Does anyone know of a Finnish GDPR privacy statement generator?
The other day I found this Dutch tool that does the trick. Primarily meant for SMEs, it quizzes you through nine steps to figure out what you want included in your privacy statement and then automagically produces a draft text that you can download in .pdf and .txt format.
I think it’s quite brilliant. Of course, you are advised to have your final draft checked by a lawyer before putting it out, but this definitely seems like an efficient way to get started.
Anything similar in Finland?
If not: will the General Data Protection Regulation (GDPR) (EU) 2016/679 be implemented in such a similar fashion across member states that a translation from the Dutch tool might be perfectly suitable in Finland?
In which case I’d be happy to help with the Dutch quiz and localization c.q. translation. Just leave a comment or drop me a line at firstname.lastname@example.org 🙂
Forward to the past.
I’m reaching out for pointers here. On behalf of a business relation, I’m looking for a way to analyze – qualitatively and quantitatively – the coverage that a particular topic has received in Finnish mainstream media during the past three years.
There are plenty of media monitoring services out there, especially for social media. The challenge here appears to be that most of them monitor publications in real time. They cannot retrieve data about what has been published in the past.
So the question is: where to look for ‘media monitoring’ of the past? Any ideas, any starting points will be much appreciated!
If something comes to your mind, please, drop me a line at email@example.com
P.S.: I also posted this question on Quora, LinkedIn, and Medium.
(Photo by Sam Wheeler on Unsplash)
We’re all media companies now, right? So, maybe we should start thinking like media companies, then.
I’ve been on a bit of a domain name shopping spree lately. That happens to me once in awhile and it’s usually a sign that I’m not perfectly comfortable with my current positioning, or the way that I’m communicating it.
It’s not a bad thing to be drawn out of your comfort zone. I take it as a signal that the market is changing and I feel that I need to anticipate. Read more
In talking with companies about digital marketing & sales, and how a gradual integration of the two traditionally separate functions can yield better business results for both, it has happened to me more than once lately that members of the management team do agree that their company needs to find a way to strike a new balance between outbound and inbound practices, but are not quite ready to act on it.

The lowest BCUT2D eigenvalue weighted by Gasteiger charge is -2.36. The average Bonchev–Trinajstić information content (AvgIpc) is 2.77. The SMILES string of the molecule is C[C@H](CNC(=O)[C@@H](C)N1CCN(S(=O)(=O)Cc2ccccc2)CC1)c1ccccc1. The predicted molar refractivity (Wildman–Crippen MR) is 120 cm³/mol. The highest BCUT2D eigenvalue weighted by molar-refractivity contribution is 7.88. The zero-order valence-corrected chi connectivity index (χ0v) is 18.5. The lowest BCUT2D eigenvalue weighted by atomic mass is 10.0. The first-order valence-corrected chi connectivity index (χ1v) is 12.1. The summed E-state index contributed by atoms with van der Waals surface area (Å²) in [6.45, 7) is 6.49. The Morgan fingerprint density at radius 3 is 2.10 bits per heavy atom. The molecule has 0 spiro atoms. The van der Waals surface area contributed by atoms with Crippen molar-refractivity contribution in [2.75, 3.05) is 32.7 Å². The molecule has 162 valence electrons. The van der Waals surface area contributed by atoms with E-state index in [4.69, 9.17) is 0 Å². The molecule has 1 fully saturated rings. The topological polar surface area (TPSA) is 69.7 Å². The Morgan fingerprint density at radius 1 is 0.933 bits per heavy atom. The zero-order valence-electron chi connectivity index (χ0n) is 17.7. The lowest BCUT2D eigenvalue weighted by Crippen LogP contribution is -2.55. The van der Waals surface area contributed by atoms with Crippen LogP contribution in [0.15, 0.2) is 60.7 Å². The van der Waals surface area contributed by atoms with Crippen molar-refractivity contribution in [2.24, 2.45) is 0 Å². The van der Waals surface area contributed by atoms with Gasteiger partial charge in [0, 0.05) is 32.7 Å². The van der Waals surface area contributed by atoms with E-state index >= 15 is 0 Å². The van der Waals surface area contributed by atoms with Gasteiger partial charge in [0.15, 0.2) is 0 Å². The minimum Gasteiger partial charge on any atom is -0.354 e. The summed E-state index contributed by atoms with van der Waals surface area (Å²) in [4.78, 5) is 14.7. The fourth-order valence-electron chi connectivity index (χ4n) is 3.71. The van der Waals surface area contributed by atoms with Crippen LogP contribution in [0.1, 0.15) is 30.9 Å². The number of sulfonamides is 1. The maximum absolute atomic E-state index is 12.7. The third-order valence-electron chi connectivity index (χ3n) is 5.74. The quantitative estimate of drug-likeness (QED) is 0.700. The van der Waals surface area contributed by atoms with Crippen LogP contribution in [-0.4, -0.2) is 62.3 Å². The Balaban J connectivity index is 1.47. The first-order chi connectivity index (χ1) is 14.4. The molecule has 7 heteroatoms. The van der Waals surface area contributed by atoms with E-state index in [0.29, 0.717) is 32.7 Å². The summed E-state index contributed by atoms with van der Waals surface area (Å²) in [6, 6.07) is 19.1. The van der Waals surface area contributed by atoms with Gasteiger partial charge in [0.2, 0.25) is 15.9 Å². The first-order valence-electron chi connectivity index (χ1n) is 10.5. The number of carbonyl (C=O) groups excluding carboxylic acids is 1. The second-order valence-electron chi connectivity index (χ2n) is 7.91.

There may be several factors holding them back. At a somewhat abstract level, the concept of content marketing, inbound and allbound marketing & sales may be rather foreign to the company’s current marketing and sales processes. Even if they see the need for change, managers may find that the current marketing and sales culture may be hard to change, and it may be equally hard to achieve buy-in from the whole executive team. Read more
The seven touch points of marketing and sales. It’s an old theme that Antti Pietilä unpacked the other day with an interesting new spin on it.
While seven may not be a very scientific number and the origin is hard to determine, the principle is clear and valid: potential customers need a multitude of experiences with a brand, product or service, – to learn to know it, trust it, and determine if they need it -, before they will consider buying it.
Indeed, of course, not all touch points are equal. Having a conversation with a football mum while watching your kid’s training differs from running into the same person in the tram on your way to work. A roadside billboard of a new car is a different touch point than renting that car from the airport on your weekend trip abroad. Read more
A while back, I came across a Venn diagram on Saku Tuominen’s Facebook timeline illustrating rather compellingly how a person might go about finding their professional calling.
It showed three partly overlapping circles representing (1) what you’d love to do most, (2) what you are the very best at doing, and (3) where there is most demand for your output. The sweet spot, the thing you should be looking for, obviously, is where all three overlap. Read more
Wow. I didn’t see that one coming. It was a remark by someone (I don’t wish to put anyone on the spot) in the audience at a business panel in Mikkeli last month *1). They basically said – and I’m paraphrasing from Finnish:
“Well, a company’s leadership doesn’t need to know *how* to carry out digitalisation. That’s for their staff to know.”
As it happened, I had just been ‘spontaneously volunteered’ to the panel and asked to respond to the thesis on this slide:
“It is still difficult for business leaders to see, how digitalisation can be applied in their own company”.
Statistics provided not only by HubSpot but other marketing solution providers and research organisations as well, suggest that inbound - if done well - is significantly more cost-effective than outbound, or at least outbound alone. Selected stats from Impact Branding & Design, SmartBug Media, as well as some of my own. Categorized by (1) Inbound versus outbound, (2) Buyer preferences and behavior, (3) The impact of content, and (4) Marketing automation.